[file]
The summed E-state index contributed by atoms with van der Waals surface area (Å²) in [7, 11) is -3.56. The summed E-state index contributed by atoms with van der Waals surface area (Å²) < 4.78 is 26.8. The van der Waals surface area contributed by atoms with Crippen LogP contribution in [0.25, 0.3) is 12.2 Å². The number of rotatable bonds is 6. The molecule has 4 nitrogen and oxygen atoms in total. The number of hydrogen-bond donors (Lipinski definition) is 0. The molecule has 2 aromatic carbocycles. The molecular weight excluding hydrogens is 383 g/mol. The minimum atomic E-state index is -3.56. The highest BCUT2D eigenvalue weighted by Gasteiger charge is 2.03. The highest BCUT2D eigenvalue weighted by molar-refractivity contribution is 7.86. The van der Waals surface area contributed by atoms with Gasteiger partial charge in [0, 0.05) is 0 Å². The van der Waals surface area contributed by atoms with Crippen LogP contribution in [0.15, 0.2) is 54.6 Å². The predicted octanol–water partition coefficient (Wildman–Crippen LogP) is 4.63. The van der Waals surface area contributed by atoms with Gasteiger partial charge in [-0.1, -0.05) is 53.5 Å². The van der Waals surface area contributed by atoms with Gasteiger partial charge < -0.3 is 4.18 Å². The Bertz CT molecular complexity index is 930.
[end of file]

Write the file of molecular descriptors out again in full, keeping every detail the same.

The summed E-state index contributed by atoms with van der Waals surface area (Å²) in [7, 11) is -3.56. The summed E-state index contributed by atoms with van der Waals surface area (Å²) < 4.78 is 26.8. The van der Waals surface area contributed by atoms with Crippen LogP contribution in [0.25, 0.3) is 12.2 Å². The number of rotatable bonds is 6. The molecule has 4 nitrogen and oxygen atoms in total. The number of hydrogen-bond donors (Lipinski definition) is 0. The molecule has 2 aromatic carbocycles. The molecular weight excluding hydrogens is 383 g/mol. The minimum atomic E-state index is -3.56. The highest BCUT2D eigenvalue weighted by Gasteiger charge is 2.03. The highest BCUT2D eigenvalue weighted by molar-refractivity contribution is 7.86. The van der Waals surface area contributed by atoms with Gasteiger partial charge in [0, 0.05) is 0 Å². The van der Waals surface area contributed by atoms with Crippen LogP contribution in [0.15, 0.2) is 54.6 Å². The predicted octanol–water partition coefficient (Wildman–Crippen LogP) is 4.63. The van der Waals surface area contributed by atoms with Gasteiger partial charge in [-0.1, -0.05) is 53.5 Å². The van der Waals surface area contributed by atoms with Gasteiger partial charge < -0.3 is 4.18 Å². The Bertz CT molecular complexity index is 930.